Service Organization Preparedness: Getting Started

Your organization plays a critical role in the community. Your clients rely on you every day – and during an emergency situation, your role will be even more important. Are you prepared to operate during a disaster? Here is a quick-start guide to get you on track.

Step 1 – Risk Assessment

The first step in planning is investigating what risks you must plan for. Identify potential disasters…

  • Natural hazards
  • Technological hazards
  • What are the effects of potential disasters on your operations?
  • What are the effects of disasters on your clients or those that rely on your organization?

Step 2 – How do you operate?

Identify what services your organization must continue in an emergency – both internally and externally. Make sure to include administrative concerns like payroll. What services must you receive from others?

Step 3 – Internal Planning

  • Identify what your organization needs to do to protect itself. Keep in mind your assets:

    • Personnel
    • Property
    • Records
    • Ability to function
  • Develop a business process flow chart. Use this to understand how your organization functions internally and what operations are critical to survival. Think about emergency payroll, expedited financial decision-making, and your accounting infrastructure.

  • Identify suppliers, providers, shippers, resources and other businesses you interact with, and develop relationships with alternate providers (understand their billing and payment requirements, delivery issues, ordering processes) in case your normal suppliers are incapacitated in an emergency.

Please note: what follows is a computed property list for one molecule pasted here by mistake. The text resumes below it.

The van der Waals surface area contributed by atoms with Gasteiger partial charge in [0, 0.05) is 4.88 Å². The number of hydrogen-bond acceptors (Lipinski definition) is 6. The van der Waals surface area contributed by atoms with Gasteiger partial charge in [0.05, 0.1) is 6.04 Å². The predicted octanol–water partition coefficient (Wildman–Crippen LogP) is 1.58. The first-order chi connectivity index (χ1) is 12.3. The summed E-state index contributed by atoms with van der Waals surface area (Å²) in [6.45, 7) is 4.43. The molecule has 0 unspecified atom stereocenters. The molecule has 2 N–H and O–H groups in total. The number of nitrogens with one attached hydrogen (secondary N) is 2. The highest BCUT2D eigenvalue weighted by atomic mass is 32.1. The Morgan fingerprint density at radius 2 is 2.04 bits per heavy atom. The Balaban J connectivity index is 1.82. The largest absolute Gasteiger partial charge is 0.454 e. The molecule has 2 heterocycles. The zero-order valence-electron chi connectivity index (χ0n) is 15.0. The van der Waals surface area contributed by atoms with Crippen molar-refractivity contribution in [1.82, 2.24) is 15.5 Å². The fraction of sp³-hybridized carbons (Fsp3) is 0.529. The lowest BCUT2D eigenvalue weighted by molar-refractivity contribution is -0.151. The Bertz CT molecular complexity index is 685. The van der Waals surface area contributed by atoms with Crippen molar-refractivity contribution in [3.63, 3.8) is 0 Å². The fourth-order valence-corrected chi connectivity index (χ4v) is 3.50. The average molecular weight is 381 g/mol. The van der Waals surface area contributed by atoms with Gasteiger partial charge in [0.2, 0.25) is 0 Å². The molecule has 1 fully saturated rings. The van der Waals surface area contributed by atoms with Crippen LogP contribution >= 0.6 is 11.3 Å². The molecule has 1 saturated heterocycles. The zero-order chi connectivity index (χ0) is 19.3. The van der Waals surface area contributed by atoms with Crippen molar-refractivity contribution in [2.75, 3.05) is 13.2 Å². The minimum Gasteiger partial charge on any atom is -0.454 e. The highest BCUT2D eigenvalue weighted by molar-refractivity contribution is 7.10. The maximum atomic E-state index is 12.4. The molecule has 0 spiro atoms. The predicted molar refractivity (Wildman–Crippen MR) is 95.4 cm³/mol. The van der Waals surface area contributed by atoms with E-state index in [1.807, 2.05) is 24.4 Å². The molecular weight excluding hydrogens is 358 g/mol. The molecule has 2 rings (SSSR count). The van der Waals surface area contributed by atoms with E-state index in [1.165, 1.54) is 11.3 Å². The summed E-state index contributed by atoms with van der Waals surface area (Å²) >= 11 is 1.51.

• Create a contact list that is stored in duplicate locations.

  • Assure appropriate storage of medical records and patient/client information.

  • Back-up information stored on computers. Consider off-site backup storage.

  • Determine your insurance coverage and associated issues.

Step 4 – External Planning

  • Consider how your services to patients/clients can be continued. Do you have adequate staffing levels available? Have employees been urged to prepare their families and homes for disaster? Your staff will work best for you once their own worries are addressed.

  • Have your patients/clients been prioritized for care? Are they prepared for disaster situations with backup supplies or other needed items?

  • Make sure that organizations and companies you receive services from have been part of your planning efforts, and make sure that you have been part of theirs.


  • Through it all, break down the planning effort into smaller parts, continually asking ‘what if…?’ questions

The Maine Emergency Management Agency offers workshops on operations continuity and emergency planning to service organizations. Interested? Contact us!